Over 500 applications were received for the program which — for the first time — allows students to complete their entire postgraduate University of Sydney medical degree in Dubbo.
“We are very pleased to have made 24 first-round offers to students from a rural background,” said Professor Cheryl Jones, Dean of Sydney Medical School.
“The high interest for the first intake is extremely positive and indicates that the program will be an important addition to the University of Sydney’s successful training of a new generation of doctors with an understanding of rural medicine and a passion for the region.”
The program, based at the University’s School of Rural Health, is part of the Australian government’s Murray-Darling Medical Schools Network which aims to encourage more practitioners to consider a career in rural or remote medical practice by giving students an understanding of rural life, rural communities and rural health services.
The Dubbo program builds on the University’s long history of close to 20 years delivering medical education in the Central West through year-long third-year and fourth-year student placements.
Construction of the new facilities at the School of Rural Health is in its final stages, with AV infrastructure and furniture being installed in the new teaching spaces.
The new facilities, in part made possible by philanthropic support, include an advanced anatomy teaching lab, simulated clinical environments, diverse learning and recreation spaces. These will complement existing on-site facilities including the student accommodation, outdoor gym, pool and tennis court.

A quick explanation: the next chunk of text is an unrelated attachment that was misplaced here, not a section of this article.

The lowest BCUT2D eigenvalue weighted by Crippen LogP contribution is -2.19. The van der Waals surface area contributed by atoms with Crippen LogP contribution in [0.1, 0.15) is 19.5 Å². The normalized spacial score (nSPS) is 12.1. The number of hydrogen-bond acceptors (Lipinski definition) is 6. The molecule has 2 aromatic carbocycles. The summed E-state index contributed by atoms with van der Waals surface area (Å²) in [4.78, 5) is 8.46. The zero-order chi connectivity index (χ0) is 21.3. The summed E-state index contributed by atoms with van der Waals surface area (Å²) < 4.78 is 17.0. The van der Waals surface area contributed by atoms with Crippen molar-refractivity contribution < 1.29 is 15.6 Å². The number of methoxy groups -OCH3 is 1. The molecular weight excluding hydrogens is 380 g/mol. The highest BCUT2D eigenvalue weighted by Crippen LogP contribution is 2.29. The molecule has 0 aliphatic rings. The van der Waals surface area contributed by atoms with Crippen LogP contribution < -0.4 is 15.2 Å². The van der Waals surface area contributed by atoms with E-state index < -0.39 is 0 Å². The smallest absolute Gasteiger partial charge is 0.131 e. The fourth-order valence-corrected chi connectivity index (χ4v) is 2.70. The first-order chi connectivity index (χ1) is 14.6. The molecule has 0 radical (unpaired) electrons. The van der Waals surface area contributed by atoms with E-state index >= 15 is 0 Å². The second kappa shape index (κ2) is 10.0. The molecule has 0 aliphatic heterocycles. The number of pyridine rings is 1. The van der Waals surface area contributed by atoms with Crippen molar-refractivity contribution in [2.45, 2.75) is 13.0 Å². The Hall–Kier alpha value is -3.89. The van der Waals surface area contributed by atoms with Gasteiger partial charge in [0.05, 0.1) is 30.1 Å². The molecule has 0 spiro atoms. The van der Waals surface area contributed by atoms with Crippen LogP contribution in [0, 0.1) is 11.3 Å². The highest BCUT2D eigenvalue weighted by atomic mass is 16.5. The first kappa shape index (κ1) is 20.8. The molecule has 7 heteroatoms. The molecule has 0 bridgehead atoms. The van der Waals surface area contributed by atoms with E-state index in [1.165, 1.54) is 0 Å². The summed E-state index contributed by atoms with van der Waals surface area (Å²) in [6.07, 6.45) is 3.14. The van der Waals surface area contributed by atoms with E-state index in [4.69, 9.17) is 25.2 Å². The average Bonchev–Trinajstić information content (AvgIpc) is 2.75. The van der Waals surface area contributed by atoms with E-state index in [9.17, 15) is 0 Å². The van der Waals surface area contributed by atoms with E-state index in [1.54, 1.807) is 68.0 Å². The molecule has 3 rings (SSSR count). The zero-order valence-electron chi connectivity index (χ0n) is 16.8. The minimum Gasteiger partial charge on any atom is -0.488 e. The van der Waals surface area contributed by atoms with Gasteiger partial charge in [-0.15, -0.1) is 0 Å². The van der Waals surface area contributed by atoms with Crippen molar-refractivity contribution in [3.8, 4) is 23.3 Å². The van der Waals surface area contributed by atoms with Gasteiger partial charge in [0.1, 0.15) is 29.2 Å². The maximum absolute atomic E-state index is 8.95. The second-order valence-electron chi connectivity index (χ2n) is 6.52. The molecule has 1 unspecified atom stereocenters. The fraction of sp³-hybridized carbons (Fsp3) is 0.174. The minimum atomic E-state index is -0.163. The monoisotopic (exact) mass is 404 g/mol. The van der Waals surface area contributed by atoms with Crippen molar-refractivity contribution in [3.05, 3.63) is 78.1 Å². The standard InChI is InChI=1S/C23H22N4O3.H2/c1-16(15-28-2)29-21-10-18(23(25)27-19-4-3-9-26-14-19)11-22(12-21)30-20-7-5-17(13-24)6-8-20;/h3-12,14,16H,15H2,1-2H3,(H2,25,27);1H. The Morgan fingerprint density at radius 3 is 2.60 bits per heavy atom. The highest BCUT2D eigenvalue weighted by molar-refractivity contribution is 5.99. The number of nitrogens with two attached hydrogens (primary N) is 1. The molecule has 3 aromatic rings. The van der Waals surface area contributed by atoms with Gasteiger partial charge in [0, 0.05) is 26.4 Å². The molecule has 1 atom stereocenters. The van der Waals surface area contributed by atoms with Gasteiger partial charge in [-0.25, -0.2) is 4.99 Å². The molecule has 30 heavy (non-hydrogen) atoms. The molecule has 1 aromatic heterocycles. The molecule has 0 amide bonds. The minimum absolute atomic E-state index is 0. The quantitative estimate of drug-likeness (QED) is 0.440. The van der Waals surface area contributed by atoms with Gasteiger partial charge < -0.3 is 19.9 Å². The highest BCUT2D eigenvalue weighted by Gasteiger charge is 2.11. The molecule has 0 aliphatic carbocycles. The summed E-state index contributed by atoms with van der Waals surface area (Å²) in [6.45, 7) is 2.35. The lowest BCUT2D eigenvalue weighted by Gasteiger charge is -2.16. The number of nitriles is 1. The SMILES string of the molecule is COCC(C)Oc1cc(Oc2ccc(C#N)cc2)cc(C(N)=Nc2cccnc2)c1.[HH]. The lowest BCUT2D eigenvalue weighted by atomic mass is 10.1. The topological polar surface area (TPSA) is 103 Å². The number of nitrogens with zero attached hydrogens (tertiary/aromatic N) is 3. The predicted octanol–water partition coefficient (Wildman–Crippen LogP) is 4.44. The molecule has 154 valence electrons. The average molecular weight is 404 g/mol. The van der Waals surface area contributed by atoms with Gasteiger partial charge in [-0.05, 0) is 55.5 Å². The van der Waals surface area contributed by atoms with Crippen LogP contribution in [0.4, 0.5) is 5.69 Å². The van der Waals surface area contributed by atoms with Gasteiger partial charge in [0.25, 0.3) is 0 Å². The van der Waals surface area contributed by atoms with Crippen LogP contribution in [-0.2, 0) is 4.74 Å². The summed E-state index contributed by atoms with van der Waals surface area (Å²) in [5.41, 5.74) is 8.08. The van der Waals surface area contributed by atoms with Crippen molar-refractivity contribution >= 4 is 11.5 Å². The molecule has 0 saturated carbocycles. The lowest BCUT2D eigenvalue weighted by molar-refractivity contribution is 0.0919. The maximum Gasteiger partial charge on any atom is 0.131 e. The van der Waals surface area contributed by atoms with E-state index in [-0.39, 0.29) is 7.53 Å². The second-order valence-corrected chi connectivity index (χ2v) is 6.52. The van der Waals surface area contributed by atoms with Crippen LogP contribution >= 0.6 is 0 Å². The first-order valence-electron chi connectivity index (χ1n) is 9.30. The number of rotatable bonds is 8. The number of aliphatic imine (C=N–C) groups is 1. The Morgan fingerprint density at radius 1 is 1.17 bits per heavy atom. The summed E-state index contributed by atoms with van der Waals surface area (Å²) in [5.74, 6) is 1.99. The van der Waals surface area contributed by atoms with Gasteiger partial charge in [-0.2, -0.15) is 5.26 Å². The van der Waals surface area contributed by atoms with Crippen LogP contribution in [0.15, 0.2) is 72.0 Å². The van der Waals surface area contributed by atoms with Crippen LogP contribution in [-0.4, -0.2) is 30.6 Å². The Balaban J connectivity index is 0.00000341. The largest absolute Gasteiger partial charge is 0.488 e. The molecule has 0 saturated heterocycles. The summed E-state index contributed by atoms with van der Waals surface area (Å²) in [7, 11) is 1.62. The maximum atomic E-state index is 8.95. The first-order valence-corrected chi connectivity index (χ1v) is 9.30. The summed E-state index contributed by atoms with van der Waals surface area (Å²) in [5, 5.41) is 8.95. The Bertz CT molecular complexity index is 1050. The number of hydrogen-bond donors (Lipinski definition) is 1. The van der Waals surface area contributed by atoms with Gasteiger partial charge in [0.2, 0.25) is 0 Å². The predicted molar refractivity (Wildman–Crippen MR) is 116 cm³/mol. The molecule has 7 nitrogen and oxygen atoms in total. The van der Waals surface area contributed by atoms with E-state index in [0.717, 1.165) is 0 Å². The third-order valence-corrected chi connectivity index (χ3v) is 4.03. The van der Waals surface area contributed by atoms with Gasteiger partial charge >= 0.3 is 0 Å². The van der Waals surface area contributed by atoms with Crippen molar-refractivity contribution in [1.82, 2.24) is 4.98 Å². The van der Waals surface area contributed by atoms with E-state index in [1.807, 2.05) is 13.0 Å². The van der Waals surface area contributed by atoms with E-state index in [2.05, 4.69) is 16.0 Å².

The capital works, overseen by Patterson Building Group, are on track for completion by the end of the year. Local landscapers will then be brought in to finish the surrounding grounds.
In consultation with our local community, Indigenous designs and themes including commissioned artwork by Cara Shields have been used in the internal and external areas of the new teaching buildings and offices.
Professor Mark Arnold said the school plans to hold open day events for the local community to view the new facilities, with dates to be announced once lockdown orders have been lifted.
“We look forward to inviting the Dubbo community to view the new facilities and welcome discussions about how the new spaces can support further collaboration with our local community,” said Professor Mark Arnold, Head of Sydney’s Rural Clinical School in Dubbo.
The School of Rural Health looks forward to welcoming three new full-time staff who have been appointed for the program, including a year 1 coordinator and two lecturers.
Year 1 Coordinator Dr Annemiek Beverdam has a background in developmental genetics and has worked extensively in Europe and Australia on research studies into epidermal development and regeneration in mice and the genetic basis of human regenerative skin disease. She has broad teaching experience including in embryology, histology, cell biology, molecular biology, microscopy, and physiology.
“I feel excited about the opportunity to help give shape to the new degree,” said Dr Beverdam. “I also feel absolutely privileged to be part of raising doctors from Indigenous, rural and lower socio-economic backgrounds, and I love that the cohorts are relatively small so we really get to know the students,” said Dr Beverdam
Dr Ashik Srinivasan from the University of Otago, New Zealand and Dr Saeed Shokri from the Zanjan University of Medical Sciences, Iran are both relocating to Dubbo as pre-clinical lecturers bringing with them a wealth of experience in science and medical education.
Banner image: Artist’s impression of the new campus facilities currently under construction at the School of Rural Health in Dubbo. Credit: University of Sydney / Conrad Gargett